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Port Orchard mayor seeks 'performance based' raise
The Port Orchard City Council this week will consider a proposal that would essentially triple the salary of Mayor Lary Coppola. But the raise would not be permanent and would be tied to his ability to bring more money to the city.
The raise would go into effect Jan. 1 and be re-examined after six months. If there are no tangible results, the salary would fall to the previous level.
In that sense, the performance-based structure resembles working on commission, which would represent a new model for public servants’ salaries.
The proposal would raise Coppola’s projected yearly pay from $19,738 to $62,169 a year, bringing it to the level of that earned by the mayor of Poulsbo.
The money to support the increase would come from hotel and motel lodging tax revenues, from which $32,000 was previously allocated to hire a tourism director. In order to make the hire, the city would have needed to at least match those funds, which it was not able to do.
The idea emerged to take $20,000 from the money allocated and make it part of Coppola’s salary, which would cover the increase for the first six months of 2009. As proposed, no city monies would be used.
After this period, the council would meet to decide whether or not to continue paying the salary at this rate or revert to a part-time status.
This would depend on Coppola’s success in bringing in new funds to cover the raise, or whether a major annexation — such as the Bethel Corridor — would generate enough revenue to continue paying the higher salary.
“The sales tax that we get from Fred Meyer will be enough to cover the entire salary at the higher level,” Coppola said.
During his time as mayor, Coppola has been a tireless promoter of the city and has used his pre-existing business contacts to do so.
Coppola, a local businessman, was elected a year ago with 69 percent of the vote. Since then, he has hired new people for key posts and aggressively moved toward annexation.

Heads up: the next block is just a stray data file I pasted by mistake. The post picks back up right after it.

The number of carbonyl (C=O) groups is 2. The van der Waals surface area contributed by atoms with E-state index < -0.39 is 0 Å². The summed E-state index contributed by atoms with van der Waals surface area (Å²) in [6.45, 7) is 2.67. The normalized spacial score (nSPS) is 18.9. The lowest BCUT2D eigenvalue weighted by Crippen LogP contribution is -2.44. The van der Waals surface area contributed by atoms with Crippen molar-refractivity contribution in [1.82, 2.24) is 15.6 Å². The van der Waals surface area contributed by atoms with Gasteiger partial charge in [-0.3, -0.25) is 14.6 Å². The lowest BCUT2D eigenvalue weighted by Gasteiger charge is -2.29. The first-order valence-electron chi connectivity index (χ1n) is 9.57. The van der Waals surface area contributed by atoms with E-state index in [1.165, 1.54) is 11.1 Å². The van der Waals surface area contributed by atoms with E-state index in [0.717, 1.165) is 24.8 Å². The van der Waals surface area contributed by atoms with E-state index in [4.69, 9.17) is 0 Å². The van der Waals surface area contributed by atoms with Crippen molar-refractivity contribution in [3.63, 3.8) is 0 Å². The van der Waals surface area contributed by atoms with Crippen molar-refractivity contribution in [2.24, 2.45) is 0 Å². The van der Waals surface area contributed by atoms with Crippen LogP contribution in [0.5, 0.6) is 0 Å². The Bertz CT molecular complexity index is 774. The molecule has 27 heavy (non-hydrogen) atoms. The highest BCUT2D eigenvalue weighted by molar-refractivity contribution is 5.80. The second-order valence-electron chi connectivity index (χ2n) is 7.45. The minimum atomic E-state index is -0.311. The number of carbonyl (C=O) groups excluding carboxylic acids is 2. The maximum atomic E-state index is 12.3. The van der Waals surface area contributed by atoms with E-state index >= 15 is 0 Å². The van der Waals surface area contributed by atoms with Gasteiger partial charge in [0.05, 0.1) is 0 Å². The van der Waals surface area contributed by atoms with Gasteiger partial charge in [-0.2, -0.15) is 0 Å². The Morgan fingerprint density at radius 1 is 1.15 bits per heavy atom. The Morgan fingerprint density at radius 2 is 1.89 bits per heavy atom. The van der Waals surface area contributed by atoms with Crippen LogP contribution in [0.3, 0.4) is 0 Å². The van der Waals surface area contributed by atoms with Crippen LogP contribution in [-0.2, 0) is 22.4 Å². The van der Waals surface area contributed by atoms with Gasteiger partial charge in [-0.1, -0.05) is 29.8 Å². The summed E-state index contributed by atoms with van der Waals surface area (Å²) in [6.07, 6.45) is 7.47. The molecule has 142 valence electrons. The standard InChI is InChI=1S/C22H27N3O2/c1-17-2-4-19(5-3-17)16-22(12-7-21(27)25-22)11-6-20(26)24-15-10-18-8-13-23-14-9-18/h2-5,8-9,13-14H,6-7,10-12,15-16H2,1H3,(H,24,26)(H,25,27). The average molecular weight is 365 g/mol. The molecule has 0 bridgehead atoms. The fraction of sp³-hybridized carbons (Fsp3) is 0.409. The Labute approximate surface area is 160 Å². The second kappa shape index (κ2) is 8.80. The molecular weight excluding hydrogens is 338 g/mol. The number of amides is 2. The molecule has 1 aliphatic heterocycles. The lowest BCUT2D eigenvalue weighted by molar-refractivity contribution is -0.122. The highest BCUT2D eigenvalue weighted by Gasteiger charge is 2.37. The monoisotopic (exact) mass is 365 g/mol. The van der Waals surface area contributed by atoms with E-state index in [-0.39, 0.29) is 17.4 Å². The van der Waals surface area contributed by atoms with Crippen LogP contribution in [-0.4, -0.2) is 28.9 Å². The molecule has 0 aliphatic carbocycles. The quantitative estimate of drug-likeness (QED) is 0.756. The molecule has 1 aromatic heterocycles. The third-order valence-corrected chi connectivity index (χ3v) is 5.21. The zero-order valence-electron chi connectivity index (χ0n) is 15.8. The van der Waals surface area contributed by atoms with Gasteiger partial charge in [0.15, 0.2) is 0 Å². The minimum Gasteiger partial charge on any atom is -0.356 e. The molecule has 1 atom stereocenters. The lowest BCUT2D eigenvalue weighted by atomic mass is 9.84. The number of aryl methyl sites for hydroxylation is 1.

In this respect, he feels he has already earned his $19,738 yearly salary.
“In 2007, we contracted out $524,000 in engineering fees,” he said. “After I hired two new people, we were able to bring most of that in-house and saved $400,000. I was also the one who directly approached Fred Meyer about annexing into the city."
Coppola has also approached the county to speed up the revenue-sharing agreement so the city does not have to wait four years to get the full sales tax revenue.
Coppola said he knew the mayor’s job would require more than the 20-hours-a-week salary covers, but thought it could be accomplished in 40 hours a week.
This turned out to be a significant understatement, since he is always approached about city business whenever he goes out in public.
“We’re the only local city that does not have a full-time mayor,” Coppola said. “I am paid a part-time salary and spend 50 or 60 hours a week performing my responsibilities, but I am paid on a part-time basis.”
In this respect, the salary hike would be temporary and be addressed during each budget cycle.
If the economy improves and funding sources are found, the council could raise the mayor’s salary permanently, which would affect Coppola and his successors.
City Treasurer Kris Tompkins said it was important to resolve the issue before the next election, scheduled for 2011. Anyone running for office needs to know how much the job pays before declaring the candidacy, and the filing fee is based on one percent of the yearly salary.
The mayoral pay raise, even if approved, has no guarantees.
Since it is based on revenue projections, the mayor will not receive any funds if the projections fall short.
The salary proposal, along with the rest of the city budget, will be discussed at an open meeting at 7 p.m. on Dec. 1 in Port Orchard City Hall's council chambers. Public comment will be invited at that time.
The budget will be approved at the next regular council meeting, at 7 p.m. on Dec. 9.